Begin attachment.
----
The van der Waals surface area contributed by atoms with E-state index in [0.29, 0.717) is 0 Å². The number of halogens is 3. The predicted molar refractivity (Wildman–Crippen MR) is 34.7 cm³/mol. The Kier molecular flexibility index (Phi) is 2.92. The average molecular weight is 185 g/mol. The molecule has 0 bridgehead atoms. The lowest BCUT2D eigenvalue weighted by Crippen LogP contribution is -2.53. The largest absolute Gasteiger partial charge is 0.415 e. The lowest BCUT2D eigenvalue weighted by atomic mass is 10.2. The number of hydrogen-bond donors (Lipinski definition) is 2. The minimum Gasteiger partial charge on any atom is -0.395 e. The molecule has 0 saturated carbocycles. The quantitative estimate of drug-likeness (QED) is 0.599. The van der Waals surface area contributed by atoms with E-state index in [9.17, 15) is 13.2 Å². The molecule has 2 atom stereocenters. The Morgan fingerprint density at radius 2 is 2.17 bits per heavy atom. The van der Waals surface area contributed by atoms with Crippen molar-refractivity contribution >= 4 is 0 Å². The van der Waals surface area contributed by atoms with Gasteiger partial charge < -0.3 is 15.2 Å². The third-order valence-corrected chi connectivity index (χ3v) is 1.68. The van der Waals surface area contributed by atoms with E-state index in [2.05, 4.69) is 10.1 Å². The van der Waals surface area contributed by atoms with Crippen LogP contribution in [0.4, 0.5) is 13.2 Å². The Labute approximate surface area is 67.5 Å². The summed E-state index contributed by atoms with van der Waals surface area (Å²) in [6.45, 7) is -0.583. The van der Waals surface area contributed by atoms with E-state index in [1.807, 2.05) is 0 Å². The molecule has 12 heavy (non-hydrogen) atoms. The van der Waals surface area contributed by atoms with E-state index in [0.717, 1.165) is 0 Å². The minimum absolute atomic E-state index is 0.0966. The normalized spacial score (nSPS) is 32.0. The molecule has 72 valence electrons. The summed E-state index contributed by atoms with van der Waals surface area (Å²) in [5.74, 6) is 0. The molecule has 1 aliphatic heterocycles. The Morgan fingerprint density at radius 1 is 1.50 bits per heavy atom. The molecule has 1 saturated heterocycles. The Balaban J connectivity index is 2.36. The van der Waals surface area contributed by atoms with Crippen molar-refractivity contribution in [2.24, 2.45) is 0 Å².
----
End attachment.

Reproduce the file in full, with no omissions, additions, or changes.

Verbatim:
The van der Waals surface area contributed by atoms with E-state index in [0.29, 0.717) is 0 Å². The number of halogens is 3. The predicted molar refractivity (Wildman–Crippen MR) is 34.7 cm³/mol. The Kier molecular flexibility index (Phi) is 2.92. The average molecular weight is 185 g/mol. The molecule has 0 bridgehead atoms. The lowest BCUT2D eigenvalue weighted by Crippen LogP contribution is -2.53. The largest absolute Gasteiger partial charge is 0.415 e. The lowest BCUT2D eigenvalue weighted by atomic mass is 10.2. The number of hydrogen-bond donors (Lipinski definition) is 2. The minimum Gasteiger partial charge on any atom is -0.395 e. The molecule has 0 saturated carbocycles. The quantitative estimate of drug-likeness (QED) is 0.599. The van der Waals surface area contributed by atoms with E-state index in [9.17, 15) is 13.2 Å². The molecule has 2 atom stereocenters. The Morgan fingerprint density at radius 2 is 2.17 bits per heavy atom. The van der Waals surface area contributed by atoms with Crippen molar-refractivity contribution >= 4 is 0 Å². The van der Waals surface area contributed by atoms with Gasteiger partial charge < -0.3 is 15.2 Å². The third-order valence-corrected chi connectivity index (χ3v) is 1.68. The van der Waals surface area contributed by atoms with E-state index in [2.05, 4.69) is 10.1 Å². The van der Waals surface area contributed by atoms with Crippen LogP contribution in [0.4, 0.5) is 13.2 Å². The Labute approximate surface area is 67.5 Å². The summed E-state index contributed by atoms with van der Waals surface area (Å²) in [6.45, 7) is -0.583. The van der Waals surface area contributed by atoms with E-state index in [1.807, 2.05) is 0 Å². The molecule has 12 heavy (non-hydrogen) atoms. The van der Waals surface area contributed by atoms with E-state index in [0.717, 1.165) is 0 Å². The minimum absolute atomic E-state index is 0.0966. The normalized spacial score (nSPS) is 32.0. The molecule has 72 valence electrons. The summed E-state index contributed by atoms with van der Waals surface area (Å²) in [5.74, 6) is 0. The molecule has 1 aliphatic heterocycles. The Morgan fingerprint density at radius 1 is 1.50 bits per heavy atom. The molecule has 1 saturated heterocycles. The Balaban J connectivity index is 2.36. The van der Waals surface area contributed by atoms with Crippen molar-refractivity contribution in [2.24, 2.45) is 0 Å².